Conquering the Varsity ski trip

Susannah Goldsbrough feels as though the Varsity ski trip is even more gruelling than an eight week term at Oxford

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If you had looked out over Broad Street on the last Friday night of Michaelmas, you would have struggled to miss the hoards of bright eyed, bushy tailed undergraduates, rallying after an exhausting term at the prospect of powdery slopes and mountain air. A mere seven nights later, the same bunch will queue wearily up to get back on the coaches, reduced to shadows of their former selves. Dark circles, hacking coughs, and high fevers dominate the group. What horrifying experience have they undergone? The physical, mental, and emotional endurance test more commonly known as the Varsity Ski trip.

The nightmare begins in the form of a twenty-hour coach journey—no, that wasn’t a typo—twenty hours of upright seat backs, jolting roads, and bad breath. You are inevitably stuck next to a total stranger on whom you will inevitably find yourself drooling during one of your many unsatisfying attempts at sleep. iPhone batteries do not last long when they are taxed with receiving a constant stream of snapchats from your more sane friends, showing off their comfortable beds at home so you are left, friendless and alone, staring out into the drizzly night as you wonder what the hell you’re doing here.

When, a lifetime later, you arrive in Val Thorens, you will almost certainly experience the moment of blind panic as you cannot find your suitcase in the pile dumped unceremoniously at the side of the road. Terrible visions of a week spent in one pair of underwear, while the snow slowly soaks through your jeans, flash through your mind before the driver checks the luggage hold again and is surprised to find that he somehow forgot to remove your case—perhaps he missed its subtle neon orange. The evening is spent in an interminable queue in the rental shop, arms screaming under the weight of skis, boots, and poles. At least it’s a comfort to know that, when you reach the check out desk, they are completely out of change and so you end up paying a €10 insurance premium with a €50 note. Ah, French efficiency.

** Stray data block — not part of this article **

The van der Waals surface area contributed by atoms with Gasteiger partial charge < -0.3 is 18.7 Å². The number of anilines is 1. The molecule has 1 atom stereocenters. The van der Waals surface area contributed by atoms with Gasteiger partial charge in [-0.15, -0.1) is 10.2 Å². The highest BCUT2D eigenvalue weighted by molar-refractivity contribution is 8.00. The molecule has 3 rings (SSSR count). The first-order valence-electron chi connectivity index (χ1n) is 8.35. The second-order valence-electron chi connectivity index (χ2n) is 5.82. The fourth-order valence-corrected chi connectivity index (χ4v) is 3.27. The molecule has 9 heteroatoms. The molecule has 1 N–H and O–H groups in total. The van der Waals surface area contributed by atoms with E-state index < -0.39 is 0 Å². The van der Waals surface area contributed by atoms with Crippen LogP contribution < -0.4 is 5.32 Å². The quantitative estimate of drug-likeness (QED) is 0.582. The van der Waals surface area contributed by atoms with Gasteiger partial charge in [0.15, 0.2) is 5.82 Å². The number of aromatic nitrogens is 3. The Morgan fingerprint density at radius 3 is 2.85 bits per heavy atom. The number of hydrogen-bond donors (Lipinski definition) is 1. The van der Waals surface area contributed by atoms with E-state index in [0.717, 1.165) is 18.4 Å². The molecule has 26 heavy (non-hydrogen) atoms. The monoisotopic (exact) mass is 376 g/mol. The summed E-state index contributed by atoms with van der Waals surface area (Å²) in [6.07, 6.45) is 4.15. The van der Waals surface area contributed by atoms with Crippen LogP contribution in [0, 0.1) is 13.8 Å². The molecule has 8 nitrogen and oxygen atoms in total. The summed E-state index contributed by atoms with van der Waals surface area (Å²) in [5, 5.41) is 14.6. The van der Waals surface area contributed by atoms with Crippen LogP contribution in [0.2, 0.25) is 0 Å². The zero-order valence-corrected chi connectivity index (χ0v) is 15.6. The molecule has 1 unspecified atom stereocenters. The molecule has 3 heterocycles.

Stretched to the limit by a term of all night essay crises, unbelievable displays of athleticism on the Park End cheese floor, and the million and one other things that fill term-time, you must be crazy to attempt days on the mountain, afternoons après-ing at 360, and evenings in the club. After only a couple of hours on the slopes, your calves are screaming, your head is throbbing, and your Strepsil intake is reaching new heights. It is more than likely that you are that one person in your friendship group who hasn’t been skiing every year since before they could crawl and so you spend your time in terrified cold sweats, chucking yourself down icy reds and praying that your bones remain intact.

Half way through the week, things come to a head. It’s 11am and you’re still huddled in bed, shivering in three layers of jumpers, coughing up phlegm and downing paracetamol. You gaze out at the snow-dappled mountainside and the lines of small black dots streaking down the slopes. You remember the £600 you paid for the privilege of being here, the joy of physical movement, the fact that everyone else is having so much fun! All you can manage is a groan as you promise yourself you’ll make it out for the afternoon. If not parallel turns, at least you’ve mastered the art of self-delusion.

By the time you return your skis to the rental shop on the final afternoon, your body one hung-over mass of bruises from last night’s mosh pit, the prospect of home cooking and bodily recuperation has never been more inviting. And you cannot help a little smile as the coaches roll back down the mountain. You conquered the Varsity Ski trip. That’s got to be worth more than a degree.

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